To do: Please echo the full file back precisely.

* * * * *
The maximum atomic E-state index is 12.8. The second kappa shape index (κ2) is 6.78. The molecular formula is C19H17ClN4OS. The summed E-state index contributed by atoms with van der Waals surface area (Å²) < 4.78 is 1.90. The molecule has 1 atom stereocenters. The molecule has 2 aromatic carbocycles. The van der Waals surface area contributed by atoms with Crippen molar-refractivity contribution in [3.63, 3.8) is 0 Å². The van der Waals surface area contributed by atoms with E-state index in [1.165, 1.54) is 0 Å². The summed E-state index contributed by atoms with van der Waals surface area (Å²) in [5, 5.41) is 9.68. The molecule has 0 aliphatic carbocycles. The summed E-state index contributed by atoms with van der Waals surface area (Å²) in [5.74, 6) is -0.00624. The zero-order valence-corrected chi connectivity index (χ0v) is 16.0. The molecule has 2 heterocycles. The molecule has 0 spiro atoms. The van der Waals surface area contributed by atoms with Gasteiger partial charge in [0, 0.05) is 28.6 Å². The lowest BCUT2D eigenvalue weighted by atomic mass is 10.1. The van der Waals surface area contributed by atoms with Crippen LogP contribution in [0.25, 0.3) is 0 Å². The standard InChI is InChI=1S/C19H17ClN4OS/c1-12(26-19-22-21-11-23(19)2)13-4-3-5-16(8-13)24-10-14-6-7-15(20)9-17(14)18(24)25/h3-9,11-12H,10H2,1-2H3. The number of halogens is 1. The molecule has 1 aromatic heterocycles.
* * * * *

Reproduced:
The maximum atomic E-state index is 12.8. The second kappa shape index (κ2) is 6.78. The molecular formula is C19H17ClN4OS. The summed E-state index contributed by atoms with van der Waals surface area (Å²) < 4.78 is 1.90. The molecule has 1 atom stereocenters. The molecule has 2 aromatic carbocycles. The van der Waals surface area contributed by atoms with Crippen molar-refractivity contribution in [3.63, 3.8) is 0 Å². The van der Waals surface area contributed by atoms with E-state index in [1.165, 1.54) is 0 Å². The summed E-state index contributed by atoms with van der Waals surface area (Å²) in [5, 5.41) is 9.68. The molecule has 0 aliphatic carbocycles. The summed E-state index contributed by atoms with van der Waals surface area (Å²) in [5.74, 6) is -0.00624. The zero-order valence-corrected chi connectivity index (χ0v) is 16.0. The molecule has 2 heterocycles. The molecule has 0 spiro atoms. The van der Waals surface area contributed by atoms with Gasteiger partial charge in [0, 0.05) is 28.6 Å². The lowest BCUT2D eigenvalue weighted by atomic mass is 10.1. The van der Waals surface area contributed by atoms with Crippen LogP contribution in [0.25, 0.3) is 0 Å². The standard InChI is InChI=1S/C19H17ClN4OS/c1-12(26-19-22-21-11-23(19)2)13-4-3-5-16(8-13)24-10-14-6-7-15(20)9-17(14)18(24)25/h3-9,11-12H,10H2,1-2H3. The number of halogens is 1. The molecule has 1 aromatic heterocycles.